No day trip can be complete without some good food, so on the way back to the train station I jammed on the brakes at an oliebollen cart to rekindle part of my childhood. For those of you unlucky enough not to have shoved these round balls of doughey goodness down your gullets, in short it’s a balled version of doughnut. Or as the dutch may say, the doughnut is the ring version of an olibole. I ordered a couple of the wondrous doughy balls, as well as an appelbeignet and began the munch-a-thon on route back to Amsterdam. Having never eaten an appelbeignet, my privates tingled a little with every bite, why had this never been introduced to me before? Slices of apple wrapped in soft dough and deep fried, they are a new year’s food in the netherlands, and a delicious addition to anyone’s belly. After hammering the appelbeignet down quicker then a carpenter does a nail, it was time to relive my childhood. Chowing down on the oliebollen, i was pleasantly surprised to find one of them had been filled with rum sultanas. Ingenious bastards, the dutch. As kids, we grew up eating ‘ollie bollies’ (because being australian means you have to nickname everything) every new year, dipping them in icing sugar and pounding them down like fat little monkeys on a banana raid. A perfect fatty end to the night.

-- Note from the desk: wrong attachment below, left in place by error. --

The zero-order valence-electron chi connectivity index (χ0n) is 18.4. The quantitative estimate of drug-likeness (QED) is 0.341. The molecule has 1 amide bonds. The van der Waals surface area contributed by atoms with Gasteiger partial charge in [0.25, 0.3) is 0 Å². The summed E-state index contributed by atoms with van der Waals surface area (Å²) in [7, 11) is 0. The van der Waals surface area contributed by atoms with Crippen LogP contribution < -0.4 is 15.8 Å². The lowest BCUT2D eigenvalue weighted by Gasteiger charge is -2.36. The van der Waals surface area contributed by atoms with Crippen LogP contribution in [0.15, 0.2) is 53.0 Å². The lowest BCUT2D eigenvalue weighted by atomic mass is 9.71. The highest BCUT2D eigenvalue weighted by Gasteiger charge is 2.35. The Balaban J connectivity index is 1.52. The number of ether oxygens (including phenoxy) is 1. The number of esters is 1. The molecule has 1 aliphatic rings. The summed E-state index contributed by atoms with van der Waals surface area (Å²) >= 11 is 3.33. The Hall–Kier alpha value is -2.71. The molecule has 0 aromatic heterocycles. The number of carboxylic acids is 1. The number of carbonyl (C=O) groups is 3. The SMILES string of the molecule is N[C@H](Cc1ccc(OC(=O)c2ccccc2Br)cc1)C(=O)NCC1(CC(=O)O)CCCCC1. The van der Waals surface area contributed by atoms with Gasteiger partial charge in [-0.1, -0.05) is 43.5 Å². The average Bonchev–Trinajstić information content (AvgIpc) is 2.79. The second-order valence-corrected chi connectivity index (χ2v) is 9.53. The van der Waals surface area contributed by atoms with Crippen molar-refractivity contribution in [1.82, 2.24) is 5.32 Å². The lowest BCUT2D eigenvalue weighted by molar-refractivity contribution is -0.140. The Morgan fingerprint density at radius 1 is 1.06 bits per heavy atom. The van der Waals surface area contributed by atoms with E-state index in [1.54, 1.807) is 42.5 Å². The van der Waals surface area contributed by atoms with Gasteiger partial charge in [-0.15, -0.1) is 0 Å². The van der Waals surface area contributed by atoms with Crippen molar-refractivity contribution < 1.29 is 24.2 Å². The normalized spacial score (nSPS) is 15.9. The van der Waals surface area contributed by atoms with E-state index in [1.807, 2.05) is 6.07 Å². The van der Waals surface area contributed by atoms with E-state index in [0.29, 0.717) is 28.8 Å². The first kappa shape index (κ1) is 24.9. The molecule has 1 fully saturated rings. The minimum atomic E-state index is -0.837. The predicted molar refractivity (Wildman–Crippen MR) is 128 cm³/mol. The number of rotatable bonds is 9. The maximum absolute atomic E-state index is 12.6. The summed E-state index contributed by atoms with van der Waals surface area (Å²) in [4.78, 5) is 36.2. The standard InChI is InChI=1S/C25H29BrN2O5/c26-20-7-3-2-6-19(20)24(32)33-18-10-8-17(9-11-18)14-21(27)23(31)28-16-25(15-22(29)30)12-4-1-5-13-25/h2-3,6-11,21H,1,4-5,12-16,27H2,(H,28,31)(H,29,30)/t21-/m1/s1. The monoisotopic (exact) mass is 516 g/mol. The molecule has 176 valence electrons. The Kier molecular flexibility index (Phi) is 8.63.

Obsessed with the idea of ollibollen, my first mission of the day was to head down to the local bakery and buy 8 of the delicious round buggers, covered in sugar and wrapped in a paper bag. On the way back to the apartment I couldn’t help but stop by the Albert Cuyp market in Oude Pijp, and drool over poffertjes (small dutch pancakes), dutch chicken covered in cheese and a chilli barbecue sauce, herring rolls and waffles. Walking through de pijp there was clothing apparel, shoes, stalls selling anything from gum to toothpaste, a dutchman calling out to me over a hot counter offering me a bite of his chicken. I couldn’t help myself and had to get a tub of chicken with extra cheese and chilli sauce, and while I made a mess of that, I also pulled up smartly at the herring stall and ordered a herring roll with pickles and onions. As a young dude, I was always sticking my grubby paws into my brothers jars of rollmop herring and sneaking off with a good fillet of the stuff, but I’d never even considered having herring on a roll before. What a sweet way to enjoy a late morning, herring roll in one hand and chicken in the other, bag of ollibollen hanging off a pinky finger and cheese clinging to my hairy face, I juggled the food procession home, gaining a few quizzical looks on the way.